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Last updated: August 22. 2013 6:48PM - 741 Views

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I think about it every time I’m caught by the light at Market and Central as I stare at the side of what is now Carpenters Local 372. The old painted signage on the bricks tells me a different story. Once upon a time, it was The Holiday House, an enterprise of Weixelbaum Brothers Company that sold postcards, novelties and specialty advertising.



For me, that brick wall is like a whisper of a bygone era in Lima’s history. The downtown area, The Square and the surrounding streets that formed the grids pulsated with businesses.



I’ve seen enough old black-and-white pictures of pre-1965 downtown Lima to see cars aligned in parking slots and considerable pedestrian traffic up and down the sidewalks. They were Lima’s citizens doing their shopping and enjoying seeing others and being seen.



Because I make frequent use of the newspaper microfilm at the library while researching nostalgia-based stories, especially for “Our Generation’s Magazine,” I’m constantly reminded of the variety of businesses that were there, back when Lima’s population was more than 50,000, not the fewer than 39,000 of today.



Some ads, like for the department store Blattner and Sons at 221 North Main, I don’t remember. However, I do recall many from the late 1950s and early 1960s trips with my mom when it was time to shop or check out a matinee at the Ohio, the Sigma or the Quilna, the latter two theaters occupying the Square.



The Square also was home to both Montgomery Ward and Sears before the American Mall claimed Wards in ’65 and Sears headed there shortly after.



I remember the full-service shoe stores like Morris Shoes on North Main, where my dad headed when he needed a new pair of wingtips for his job as a traveling salesman for Central Steel and Wire Corporation.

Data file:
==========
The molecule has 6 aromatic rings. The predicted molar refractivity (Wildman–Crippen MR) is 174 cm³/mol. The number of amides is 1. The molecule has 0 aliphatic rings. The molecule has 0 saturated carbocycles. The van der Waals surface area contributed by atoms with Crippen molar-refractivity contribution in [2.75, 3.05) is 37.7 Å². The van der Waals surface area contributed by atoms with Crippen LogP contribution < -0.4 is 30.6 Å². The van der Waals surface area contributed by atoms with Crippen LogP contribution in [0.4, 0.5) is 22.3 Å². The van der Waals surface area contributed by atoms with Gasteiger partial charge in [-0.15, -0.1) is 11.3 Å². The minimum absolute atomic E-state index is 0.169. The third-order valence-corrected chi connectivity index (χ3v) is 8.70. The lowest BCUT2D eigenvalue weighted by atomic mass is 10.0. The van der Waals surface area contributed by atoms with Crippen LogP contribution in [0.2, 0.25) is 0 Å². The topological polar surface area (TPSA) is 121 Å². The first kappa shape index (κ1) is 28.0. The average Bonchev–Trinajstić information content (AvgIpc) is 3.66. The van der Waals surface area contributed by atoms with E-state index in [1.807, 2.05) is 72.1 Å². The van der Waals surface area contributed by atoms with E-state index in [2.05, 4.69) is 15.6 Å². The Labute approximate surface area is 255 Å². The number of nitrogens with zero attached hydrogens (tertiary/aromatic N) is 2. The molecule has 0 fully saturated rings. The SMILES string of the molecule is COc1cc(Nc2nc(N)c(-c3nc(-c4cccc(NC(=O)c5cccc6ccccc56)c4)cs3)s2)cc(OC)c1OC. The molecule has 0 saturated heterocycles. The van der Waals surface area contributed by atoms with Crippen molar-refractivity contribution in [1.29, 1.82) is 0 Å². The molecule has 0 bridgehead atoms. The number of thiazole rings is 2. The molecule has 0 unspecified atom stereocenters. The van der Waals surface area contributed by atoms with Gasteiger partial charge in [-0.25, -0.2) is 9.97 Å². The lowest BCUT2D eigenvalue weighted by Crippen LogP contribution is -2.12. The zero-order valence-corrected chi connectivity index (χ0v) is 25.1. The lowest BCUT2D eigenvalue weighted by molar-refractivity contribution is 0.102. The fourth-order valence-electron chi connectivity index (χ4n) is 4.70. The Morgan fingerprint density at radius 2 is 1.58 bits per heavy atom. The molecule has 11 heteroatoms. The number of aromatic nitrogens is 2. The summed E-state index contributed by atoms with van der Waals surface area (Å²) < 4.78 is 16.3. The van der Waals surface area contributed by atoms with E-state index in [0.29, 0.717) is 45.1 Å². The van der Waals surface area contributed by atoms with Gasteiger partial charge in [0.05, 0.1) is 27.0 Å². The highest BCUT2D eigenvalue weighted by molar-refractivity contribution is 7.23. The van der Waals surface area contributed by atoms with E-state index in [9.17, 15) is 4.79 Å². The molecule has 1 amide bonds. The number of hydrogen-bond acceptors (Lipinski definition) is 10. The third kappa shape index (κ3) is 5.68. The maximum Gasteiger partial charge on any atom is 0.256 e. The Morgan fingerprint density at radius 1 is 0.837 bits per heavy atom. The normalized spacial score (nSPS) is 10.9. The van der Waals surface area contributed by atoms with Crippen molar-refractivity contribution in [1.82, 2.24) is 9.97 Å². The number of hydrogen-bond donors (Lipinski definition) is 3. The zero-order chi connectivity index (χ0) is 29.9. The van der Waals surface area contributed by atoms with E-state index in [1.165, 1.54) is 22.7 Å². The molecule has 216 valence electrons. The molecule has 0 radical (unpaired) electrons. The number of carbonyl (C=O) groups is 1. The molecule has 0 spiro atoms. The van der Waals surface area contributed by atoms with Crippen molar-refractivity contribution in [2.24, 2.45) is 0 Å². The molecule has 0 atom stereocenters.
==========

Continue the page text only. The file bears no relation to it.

Of course, I remember the department stores: The Leader before the Holstine family moved it to the Lima Mall and eventually sold it to Elder-Beerman, and Gregg’s, one of the most tenacious of Lima’s now-defunct downtown businesses, which remained on North Main long enough for me to take my little girls Shannon and Katie to breakfasts with Santa in the 1980s.



And I remember stores I had far more interest in, those with toys and candy, like Kresge’s and Woolworth, stores which also featured lunch counters with short round stools anchored in front of the Formica surface of the counters.



If I was really good, which would have been far less often had my dear sweet mother not graded that day’s performance on the curve, these were the counters where I was served chocolate milkshakes in real fluted glasses with pedestals accompanied by the bonus remains of the shake in the shiny stainless mixing containers.



By the time both malls opened in 1965, the downtown area just wasn’t the same for me. On the few occasions I would get downtown, I saw so little that I remember from my youth.



As far as landmarks, at least I always have been able to count on Hofeller, Hiatt and Clark, where my father bought his suits, the same as men have been doing since 1925 in that exact same building. And, of course, there's the Kewpee on Elizabeth Street, which has been serving its iconic burgers right there since 1928.



I am gratified some businesses now are willing to take a chance on the downtown area. In addition to a first-rate civic center and hotel, the Wingate, and a parking garage, all of which have been in place for quite some time, new places have recently opened, with another highly anticipated one coming.



Sure, there are no more restaurants like the Hudson, Milano’s downtown or Andy’s, where the steaks would come out sizzling on a metal platter encased by a wooden serving dish and an accompanying admonition not to touch the very hot metal, but we have seen development.



Thanks to Rob Nelson, we have The Met, a combination wine shop-bar-restaurant, and a business off to a very promising start. In the very building that once housed the Tip Top, where you could walk away from the window with a big old brown paper bag, darkly saturated at the bottom, loaded with fresh-cut fries for a quarter, there is now a place called Fat Cat Diner, where award-winning Lima chef Alisa McPheron serves outstanding breakfasts and lunches during the work week.



And, by this fall, John Heaphy will show he’s willing to take a chance on downtown Lima when his upscale steakhouse, Old City Prime, will throw open its doors.



Perhaps there is a wave of momentum for our downtown area, a wave I hope will sweep up others who’ll look to redevelop what once was so vital to Lima and show they believe what many do: A city, in many respects, is only as strong as its downtown district.



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